Wall Street senses funny business with gold


Strategists counter market optimists
They advise watching yields, gold, Brazil, and banks

By Thom Calandra
November 6, 2002

"If you don't know who you are," Wall Street author and
trader George Goodman once said, "the stock market is
an expensive place to find out."

Not everyone has an identity crisis. Some strategists,
fund managers and investors know exactly who they are
and where they think financial markets are headed. Their
views counter the widespread belief that the U.S. economy,
and with it the stock market, is on solid ground.

John Hathaway, manager of gold fund Tocqueville Asset
Management (TGLDX): "The worst bear market in 25 years,
corporate scandals, accounting heresy, and all too evident
geopolitical risks have caused only a modest rise in the gold
price. This sort of skepticism is reassuring and supports our
expectation that significantly higher gold prices lie ahead.
The core safety nets that have absorbed the tide of risk-averse
capital instead of gold are government bonds, real estate
mortgages, and credit derivatives. Pay careful attention to
yield spreads, the share prices of money-center banks,
particularly large derivative players such as J.P. Morgan
Chase, the trade-weighted dollar index, the share prices of
Fannie Mae and Freddie Mac, the share prices of mortgage
insurers ... and the shape of the yield curve."

Tom Taulli, author of "StreetSmart Guide to Short Selling"
(McGraw Hill): "I couldn't believe my eyes. A money-losing
tech IPO was filed today." Earlier this week, InPhonic, a
provider of wireless voice and data communication software,
filed to raise $90 million. The company lost $496,000 on
revenue of $41.1 million in the first six months of the year.

Bill Murphy, chairman of the Gold Antitrust Action Committee:
"Central bank gold loans and swaps are around 14,000 tons,
mine supply is 2,500 tons and headed lower, and a yearly
supply/demand deficit is running approximately at 14,000 tons.
Pile a mountain of gold derivatives on top of that and you a
gold price explosion that is just waiting to happen. The
$330-an-ounce gold price is the key. Take that out and gold
will erupt like a volcano."

Jim Dines, editor of The Dines Letter: "The economic news
has been dreadful, the real-estate bubble remains unresolved,
the economies of Germany and Japan continue to deteriorate,
counter-trend golds are in uptrends, Turkey has elected an
Islamist government while Brazil is now governed by a leftist,

Israel's deep split in its electorate has finally resulted in a
break-up and a combination of hardliners Sharon with Netanyahu
guaranteeing more terrorism. On top of all that, the market is
extremely overbought. Despite this, the surprise victory for
Microsoft in its anti-trust case triggered a buying stampede.
The crucial question is whether or not this is an ordinary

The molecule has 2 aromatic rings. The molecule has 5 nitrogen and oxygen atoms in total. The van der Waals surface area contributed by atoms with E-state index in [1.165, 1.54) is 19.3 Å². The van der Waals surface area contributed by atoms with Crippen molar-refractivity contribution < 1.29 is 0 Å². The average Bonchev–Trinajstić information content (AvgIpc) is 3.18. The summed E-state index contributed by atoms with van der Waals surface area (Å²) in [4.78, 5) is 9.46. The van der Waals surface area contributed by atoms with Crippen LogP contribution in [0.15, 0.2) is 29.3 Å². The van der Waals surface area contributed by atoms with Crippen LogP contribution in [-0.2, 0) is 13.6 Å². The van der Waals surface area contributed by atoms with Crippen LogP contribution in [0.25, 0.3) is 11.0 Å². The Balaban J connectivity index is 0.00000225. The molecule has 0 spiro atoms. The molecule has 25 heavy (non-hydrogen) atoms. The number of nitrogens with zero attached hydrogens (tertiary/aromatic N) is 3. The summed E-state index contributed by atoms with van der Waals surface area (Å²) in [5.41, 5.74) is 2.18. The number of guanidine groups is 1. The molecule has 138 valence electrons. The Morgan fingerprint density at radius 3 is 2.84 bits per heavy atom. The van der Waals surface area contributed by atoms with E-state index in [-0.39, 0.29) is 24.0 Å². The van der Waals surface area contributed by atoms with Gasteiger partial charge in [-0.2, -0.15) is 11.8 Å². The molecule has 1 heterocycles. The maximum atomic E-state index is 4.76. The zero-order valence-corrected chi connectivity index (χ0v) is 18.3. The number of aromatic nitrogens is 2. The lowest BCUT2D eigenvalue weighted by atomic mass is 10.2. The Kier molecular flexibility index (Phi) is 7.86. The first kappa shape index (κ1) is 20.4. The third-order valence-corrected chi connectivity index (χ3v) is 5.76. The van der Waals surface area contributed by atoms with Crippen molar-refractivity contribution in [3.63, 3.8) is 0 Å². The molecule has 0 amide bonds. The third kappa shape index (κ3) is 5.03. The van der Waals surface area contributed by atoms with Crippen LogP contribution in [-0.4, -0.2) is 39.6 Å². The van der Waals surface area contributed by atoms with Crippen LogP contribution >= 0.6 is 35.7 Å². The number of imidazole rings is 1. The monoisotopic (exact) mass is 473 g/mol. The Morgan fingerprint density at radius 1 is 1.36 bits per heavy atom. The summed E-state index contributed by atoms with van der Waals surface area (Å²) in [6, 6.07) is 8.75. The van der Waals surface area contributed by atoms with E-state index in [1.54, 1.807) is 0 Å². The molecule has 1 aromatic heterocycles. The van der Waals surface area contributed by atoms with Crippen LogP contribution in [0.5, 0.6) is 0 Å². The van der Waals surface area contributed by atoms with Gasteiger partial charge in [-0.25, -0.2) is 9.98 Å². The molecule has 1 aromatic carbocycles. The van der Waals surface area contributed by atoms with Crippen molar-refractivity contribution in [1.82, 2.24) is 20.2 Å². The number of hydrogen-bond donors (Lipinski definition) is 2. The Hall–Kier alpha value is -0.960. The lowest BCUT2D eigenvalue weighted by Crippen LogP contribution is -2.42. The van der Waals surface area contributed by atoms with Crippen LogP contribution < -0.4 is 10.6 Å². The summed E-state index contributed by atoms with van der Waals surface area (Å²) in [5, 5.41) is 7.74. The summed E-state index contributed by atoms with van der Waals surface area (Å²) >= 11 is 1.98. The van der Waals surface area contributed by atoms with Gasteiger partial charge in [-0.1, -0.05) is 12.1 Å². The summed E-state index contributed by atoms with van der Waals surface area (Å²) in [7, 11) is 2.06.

year-end rally or the beginning of a new bull market. We need
to see more."

Robert Bishop of Gold Mining Stock Report: "I continue to be
amazed at the lack of conviction that some have about where
we stand in the current gold cycle. Despite closing in on the
third year in a row with gold having advanced, while virtually
everything else has declined, there exists a tentativeness
that does not lend itself to the reflexive embrace of lower
prices. Two decades of decline will understandably lead to
such a loss of confidence, and it's clear that only much
higher gold prices will make certain buyers of today's
uncertain fence-sitters."

James Tu, director of investment research at Gerstein
Fisher & Associates: "Inflation is a sure phenomenon in
a paper currency system. So commodities should be part
of a diversified portfolio. The optimal allocation to commodities
is between 10 percent and 15 percent, but it is too bold an
idea for many people to accept. Goldman Sachs now keeps
5 percent in commodities in its overall allocation. We continue
to advocate the merits of commodities and precious metals.
In our model, we separate them into two classes because of
some distinct, monetary properties gold and silver possess.
We have done extensive research and data mining and found
that the Goldman Sachs Commodity Index returned over 3
percent better than the S&P 500 Index in the past 30 years,
which was one of the best periods in stock market history."

Steve Hochberg, chief market analyst at Elliott Wave
International: "I don't know off the top of my head of any
instance of a lasting market turn without new leadership.
The one thing we are highly confident about is that what is
occurring now (the October-November stock-market rally) is
not a lasting market turn. It is a bear market rally, like so
many that we have experienced since the March 2000 peak."

Steve Hochberg, Robert Bishop, Bill Murphy, and 40 other
counter-trend strategists will speak this week at the
New Orleans Investment Conference.